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Why equity, diversity, and inclusivity are not absolute values

None of the three great secular values are in fact of absolute value; in point of fact, the supreme value that positions every other value, the unsurpassable moral good in which all subordinate goods participate, can be clearly named.

(Image: Brittani Burns/Unsplash.com)

In the wake of the French Revolution, the triplet of “liberty, equality, fraternity” emerged as a moral compass for the secular society.

Something similar has happened today in regard to “equity, diversity, and inclusion.” For most pundits and social activists, at least in the West, these three values function as fundamental norms, self-evident moral truths of absolute value that ought to guide our behavior at both the personal and institutional level. But this cannot be right. For whatever plays that determining role must be good in itself, valuable in every and any circumstance, incapable of being positioned by a higher value.

Neither equity, diversity, nor inclusion enjoy these prerogatives, and this can be shown readily enough.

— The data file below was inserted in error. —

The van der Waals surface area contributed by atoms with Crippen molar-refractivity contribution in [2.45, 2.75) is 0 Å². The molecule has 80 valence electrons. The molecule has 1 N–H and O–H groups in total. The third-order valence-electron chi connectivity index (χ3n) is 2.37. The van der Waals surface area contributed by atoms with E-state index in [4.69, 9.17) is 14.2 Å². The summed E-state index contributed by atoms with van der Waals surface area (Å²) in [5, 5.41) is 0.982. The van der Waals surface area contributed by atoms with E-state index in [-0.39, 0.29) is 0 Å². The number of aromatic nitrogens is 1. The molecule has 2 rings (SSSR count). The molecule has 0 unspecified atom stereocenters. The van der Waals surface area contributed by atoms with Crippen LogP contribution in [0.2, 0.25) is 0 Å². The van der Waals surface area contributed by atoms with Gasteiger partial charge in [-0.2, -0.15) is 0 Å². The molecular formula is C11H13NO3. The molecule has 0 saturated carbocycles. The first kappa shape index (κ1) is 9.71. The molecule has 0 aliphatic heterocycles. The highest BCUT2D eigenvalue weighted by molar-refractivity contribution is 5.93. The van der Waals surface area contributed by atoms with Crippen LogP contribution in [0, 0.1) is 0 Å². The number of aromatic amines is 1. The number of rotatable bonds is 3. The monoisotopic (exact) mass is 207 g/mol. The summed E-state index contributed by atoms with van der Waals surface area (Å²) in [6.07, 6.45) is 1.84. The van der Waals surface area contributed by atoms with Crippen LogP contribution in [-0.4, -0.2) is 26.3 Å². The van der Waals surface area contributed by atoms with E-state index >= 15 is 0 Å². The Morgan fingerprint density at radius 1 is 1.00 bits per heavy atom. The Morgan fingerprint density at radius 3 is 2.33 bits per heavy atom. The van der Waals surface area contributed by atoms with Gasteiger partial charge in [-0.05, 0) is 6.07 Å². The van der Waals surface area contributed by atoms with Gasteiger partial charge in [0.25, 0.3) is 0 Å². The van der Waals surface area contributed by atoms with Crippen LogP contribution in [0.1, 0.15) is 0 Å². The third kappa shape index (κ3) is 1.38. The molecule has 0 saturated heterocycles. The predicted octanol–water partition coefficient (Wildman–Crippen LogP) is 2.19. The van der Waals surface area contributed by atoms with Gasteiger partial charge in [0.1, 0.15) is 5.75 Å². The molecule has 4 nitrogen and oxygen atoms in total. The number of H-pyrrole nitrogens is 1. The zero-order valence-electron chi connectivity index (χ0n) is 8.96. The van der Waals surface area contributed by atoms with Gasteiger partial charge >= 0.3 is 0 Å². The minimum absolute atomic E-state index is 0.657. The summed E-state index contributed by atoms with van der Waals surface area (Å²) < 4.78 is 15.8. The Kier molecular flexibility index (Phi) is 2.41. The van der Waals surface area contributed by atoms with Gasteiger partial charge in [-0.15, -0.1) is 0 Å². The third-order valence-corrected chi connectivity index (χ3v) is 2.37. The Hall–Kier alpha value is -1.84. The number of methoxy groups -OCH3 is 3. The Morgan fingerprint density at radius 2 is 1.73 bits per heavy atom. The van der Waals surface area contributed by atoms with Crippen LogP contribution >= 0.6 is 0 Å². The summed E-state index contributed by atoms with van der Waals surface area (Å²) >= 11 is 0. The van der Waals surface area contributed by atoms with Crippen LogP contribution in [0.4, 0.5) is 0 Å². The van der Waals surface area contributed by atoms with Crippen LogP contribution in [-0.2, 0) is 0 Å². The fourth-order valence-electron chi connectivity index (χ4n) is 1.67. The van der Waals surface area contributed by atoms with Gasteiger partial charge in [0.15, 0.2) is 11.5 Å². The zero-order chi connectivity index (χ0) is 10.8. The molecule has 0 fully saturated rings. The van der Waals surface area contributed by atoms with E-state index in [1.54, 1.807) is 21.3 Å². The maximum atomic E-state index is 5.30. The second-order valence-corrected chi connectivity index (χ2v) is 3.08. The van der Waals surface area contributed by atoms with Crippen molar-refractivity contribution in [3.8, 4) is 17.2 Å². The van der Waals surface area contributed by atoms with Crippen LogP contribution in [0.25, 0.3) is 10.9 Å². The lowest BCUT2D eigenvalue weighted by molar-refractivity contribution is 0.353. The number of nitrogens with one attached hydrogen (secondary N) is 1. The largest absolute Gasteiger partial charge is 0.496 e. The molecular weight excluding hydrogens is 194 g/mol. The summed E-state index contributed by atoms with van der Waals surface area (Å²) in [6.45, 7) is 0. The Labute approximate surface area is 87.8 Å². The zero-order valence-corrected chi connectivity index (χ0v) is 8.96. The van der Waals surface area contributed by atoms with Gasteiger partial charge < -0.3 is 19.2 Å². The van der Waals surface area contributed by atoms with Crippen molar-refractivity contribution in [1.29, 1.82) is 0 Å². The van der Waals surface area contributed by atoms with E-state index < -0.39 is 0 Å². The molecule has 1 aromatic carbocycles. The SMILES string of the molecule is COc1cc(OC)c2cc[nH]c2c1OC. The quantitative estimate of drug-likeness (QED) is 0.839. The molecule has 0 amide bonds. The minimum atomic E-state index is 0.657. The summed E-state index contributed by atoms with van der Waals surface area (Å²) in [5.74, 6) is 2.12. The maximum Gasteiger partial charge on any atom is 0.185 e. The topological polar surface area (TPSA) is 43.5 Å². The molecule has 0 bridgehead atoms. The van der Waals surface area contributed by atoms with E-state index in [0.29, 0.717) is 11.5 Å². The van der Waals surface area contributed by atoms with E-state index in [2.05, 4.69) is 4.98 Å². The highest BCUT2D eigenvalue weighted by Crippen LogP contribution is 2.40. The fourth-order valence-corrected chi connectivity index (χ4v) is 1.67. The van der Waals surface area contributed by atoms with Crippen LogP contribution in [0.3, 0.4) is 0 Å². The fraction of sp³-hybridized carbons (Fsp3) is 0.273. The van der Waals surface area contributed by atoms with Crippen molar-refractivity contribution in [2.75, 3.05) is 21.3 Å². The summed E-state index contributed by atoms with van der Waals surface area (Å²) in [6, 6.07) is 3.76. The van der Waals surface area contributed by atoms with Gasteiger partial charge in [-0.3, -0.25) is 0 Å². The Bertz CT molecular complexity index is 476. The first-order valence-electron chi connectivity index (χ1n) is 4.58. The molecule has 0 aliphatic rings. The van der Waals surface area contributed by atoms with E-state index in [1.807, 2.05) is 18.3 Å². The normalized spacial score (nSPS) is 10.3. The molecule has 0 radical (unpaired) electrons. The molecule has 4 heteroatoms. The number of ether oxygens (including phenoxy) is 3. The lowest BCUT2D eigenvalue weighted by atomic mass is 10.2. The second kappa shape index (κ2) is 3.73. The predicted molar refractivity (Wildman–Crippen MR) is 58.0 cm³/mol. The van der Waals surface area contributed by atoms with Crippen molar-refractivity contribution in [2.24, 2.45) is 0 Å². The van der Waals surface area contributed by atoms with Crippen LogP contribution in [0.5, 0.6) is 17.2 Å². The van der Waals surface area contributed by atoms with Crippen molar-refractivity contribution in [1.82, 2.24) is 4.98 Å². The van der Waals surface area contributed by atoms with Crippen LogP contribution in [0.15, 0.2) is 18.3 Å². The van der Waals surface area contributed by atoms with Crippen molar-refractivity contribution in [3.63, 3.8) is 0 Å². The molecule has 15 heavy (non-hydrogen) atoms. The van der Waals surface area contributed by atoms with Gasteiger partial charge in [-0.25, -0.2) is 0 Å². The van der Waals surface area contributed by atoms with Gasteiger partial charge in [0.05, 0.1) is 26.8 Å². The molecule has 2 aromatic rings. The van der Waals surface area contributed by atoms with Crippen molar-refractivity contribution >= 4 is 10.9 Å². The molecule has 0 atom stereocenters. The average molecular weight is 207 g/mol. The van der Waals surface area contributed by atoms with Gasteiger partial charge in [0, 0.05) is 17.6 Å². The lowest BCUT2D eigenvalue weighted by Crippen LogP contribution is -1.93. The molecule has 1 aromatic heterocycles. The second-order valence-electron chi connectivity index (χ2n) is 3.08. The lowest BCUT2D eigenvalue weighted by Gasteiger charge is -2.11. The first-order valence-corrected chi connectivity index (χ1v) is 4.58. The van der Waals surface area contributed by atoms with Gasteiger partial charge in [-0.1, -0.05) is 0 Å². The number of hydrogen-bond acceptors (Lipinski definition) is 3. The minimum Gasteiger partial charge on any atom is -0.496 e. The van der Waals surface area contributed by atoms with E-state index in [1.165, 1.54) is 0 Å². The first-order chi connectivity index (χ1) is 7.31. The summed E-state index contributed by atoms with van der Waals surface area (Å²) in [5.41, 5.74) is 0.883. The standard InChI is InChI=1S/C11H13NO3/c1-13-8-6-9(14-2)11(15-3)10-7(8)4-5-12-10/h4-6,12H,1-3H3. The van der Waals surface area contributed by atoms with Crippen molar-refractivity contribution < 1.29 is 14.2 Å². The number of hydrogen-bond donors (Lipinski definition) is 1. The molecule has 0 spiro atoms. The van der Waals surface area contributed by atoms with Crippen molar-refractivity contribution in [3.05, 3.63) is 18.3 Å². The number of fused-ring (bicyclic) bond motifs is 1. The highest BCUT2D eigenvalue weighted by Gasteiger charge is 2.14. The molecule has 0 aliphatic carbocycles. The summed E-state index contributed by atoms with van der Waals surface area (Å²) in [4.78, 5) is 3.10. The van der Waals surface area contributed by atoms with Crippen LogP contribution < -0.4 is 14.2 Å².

First, let us consider equity. Fostering equality is indeed a high moral value in the measure that all people are identical in dignity and are equally deserving of respect. This ethical intuition is embedded in the Declaration of Independence: “All men are created equal and are endowed by their creator with certain inalienable rights.” It is, accordingly, a moral imperative that all people be considered one and the same before the law and provided, as far as possible, parity of opportunity in the educational, economic, and cultural spheres.

But equity in all things? Absolutely not. Many inequalities that obtain within human society—differences in intelligence, creativity, skill, courage, energy, etc.—are naturally given and could be eliminated only through a brutally imposed leveling out. And what follows from these natural inequalities is dramatic inequity in outcome: varying levels of attainment in all arenas of life. To be sure, some of these differences are the result of prejudice and injustice, and when this is the case, strenuous action should be taken to right the wrong.

But a blanket imposition of equity in outcome across all of our society would result in a massive violation of justice and would be made possible only by the most totalitarian sort of political arrangement.

Now, let us look at diversity. Arguably the oldest problem in the history of philosophy is that of the one and the many—which is to say, how to think clearly about the relationship between unity and plurality at all levels of existence. I believe it is fair to say that, in the last forty years or so, we have massively emphasized the “many” side of this matter, celebrating at every opportunity variety, difference, and creativity, and tending to demonize unity as oppression.